In order to further facilitate the construction of affordable housing, the May Revision proposes legislation that would require ministerial, “by-right” land use entitlement provisions for multifamily infill housing developments that include an affordable housing component. These provisions are intended to improve the pace of affordable housing construction by restricting local governments’ ability to require various permits or to use other local government review processes for qualifying developments that include affordable housing. Such provisions would streamline the approval of affordable housing, provided that the development is consistent with planning and zoning standards and, where applicable, not subject to mitigating measures to address potential environmental harm.

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Governor’s May Revision Provides Additional Funds to Boost Participation in the CalEITC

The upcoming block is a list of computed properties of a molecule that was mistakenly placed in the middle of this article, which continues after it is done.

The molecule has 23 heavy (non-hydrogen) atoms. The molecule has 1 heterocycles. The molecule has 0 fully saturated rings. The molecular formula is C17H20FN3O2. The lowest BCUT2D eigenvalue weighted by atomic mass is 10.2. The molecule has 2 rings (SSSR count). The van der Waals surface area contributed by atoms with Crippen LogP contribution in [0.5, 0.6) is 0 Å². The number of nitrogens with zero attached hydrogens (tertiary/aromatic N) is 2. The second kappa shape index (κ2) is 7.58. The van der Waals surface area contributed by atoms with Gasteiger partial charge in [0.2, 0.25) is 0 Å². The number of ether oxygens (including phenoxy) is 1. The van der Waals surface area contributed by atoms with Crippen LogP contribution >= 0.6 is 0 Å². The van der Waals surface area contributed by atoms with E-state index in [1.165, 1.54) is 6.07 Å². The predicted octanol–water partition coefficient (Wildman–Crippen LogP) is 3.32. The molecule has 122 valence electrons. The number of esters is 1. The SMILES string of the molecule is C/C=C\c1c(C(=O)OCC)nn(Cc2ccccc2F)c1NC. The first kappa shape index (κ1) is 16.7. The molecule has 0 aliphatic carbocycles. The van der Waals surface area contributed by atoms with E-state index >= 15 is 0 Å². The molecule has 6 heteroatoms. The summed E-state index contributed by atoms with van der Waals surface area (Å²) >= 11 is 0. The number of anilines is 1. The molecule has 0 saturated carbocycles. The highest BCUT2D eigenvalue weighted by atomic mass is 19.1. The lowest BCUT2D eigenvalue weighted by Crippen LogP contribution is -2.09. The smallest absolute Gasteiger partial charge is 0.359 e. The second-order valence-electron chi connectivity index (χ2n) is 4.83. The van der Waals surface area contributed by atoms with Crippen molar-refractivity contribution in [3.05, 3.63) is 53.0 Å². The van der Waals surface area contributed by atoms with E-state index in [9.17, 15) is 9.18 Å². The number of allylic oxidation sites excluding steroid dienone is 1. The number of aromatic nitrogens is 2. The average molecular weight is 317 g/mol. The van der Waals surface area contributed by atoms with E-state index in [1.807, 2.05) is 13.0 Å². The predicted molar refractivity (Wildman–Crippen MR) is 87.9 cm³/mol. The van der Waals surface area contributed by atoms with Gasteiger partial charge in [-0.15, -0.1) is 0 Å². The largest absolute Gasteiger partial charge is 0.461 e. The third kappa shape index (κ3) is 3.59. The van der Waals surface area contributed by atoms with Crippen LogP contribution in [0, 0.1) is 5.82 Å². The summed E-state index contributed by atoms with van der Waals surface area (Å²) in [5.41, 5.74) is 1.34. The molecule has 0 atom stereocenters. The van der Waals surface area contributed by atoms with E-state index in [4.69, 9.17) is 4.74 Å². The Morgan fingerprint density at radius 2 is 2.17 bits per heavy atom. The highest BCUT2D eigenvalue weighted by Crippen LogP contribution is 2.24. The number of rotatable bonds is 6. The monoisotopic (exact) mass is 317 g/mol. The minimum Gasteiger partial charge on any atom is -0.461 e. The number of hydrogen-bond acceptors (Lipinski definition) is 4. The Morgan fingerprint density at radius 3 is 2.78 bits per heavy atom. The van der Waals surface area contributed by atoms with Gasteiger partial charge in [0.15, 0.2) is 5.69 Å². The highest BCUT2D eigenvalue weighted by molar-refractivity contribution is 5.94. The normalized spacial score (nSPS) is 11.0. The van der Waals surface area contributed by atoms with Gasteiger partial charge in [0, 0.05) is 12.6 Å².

The Administration reports that as of April 2016, more than 350,000 households claimed the new California Earned Income Tax Credit (CalEITC), a refundable state tax credit for low-earning workers that was established by the 2015-16 budget agreement and first became available in the 2015 tax year. This represents just over half of the 600,000 households that the Franchise Tax Board (FTB) estimated would claim the credit. In order to increase participation in the CalEITC in subsequent tax years, the May Revision proposes to provide $2 million to the FTB “to support additional outreach and marketing” – a notable increase in support for outreach efforts. (The 2015-16 budget agreement only provided $600,000 to the FTB for outreach.)  The May Revision does not provide any details on exactly how this $2 million allocation would be spent, but the Senate Budget and Fiscal Review Committee specifies that it would be re-granted to other state and local agencies as well as nonprofits and community-based organizations. The Administration also estimates – based on preliminary data – that more than 68,000 tax filers that were eligible for the credit in 2015 failed to claim it, but does not indicate what efforts will be made to encourage these filers to submit amended tax returns in order to benefit from the credit.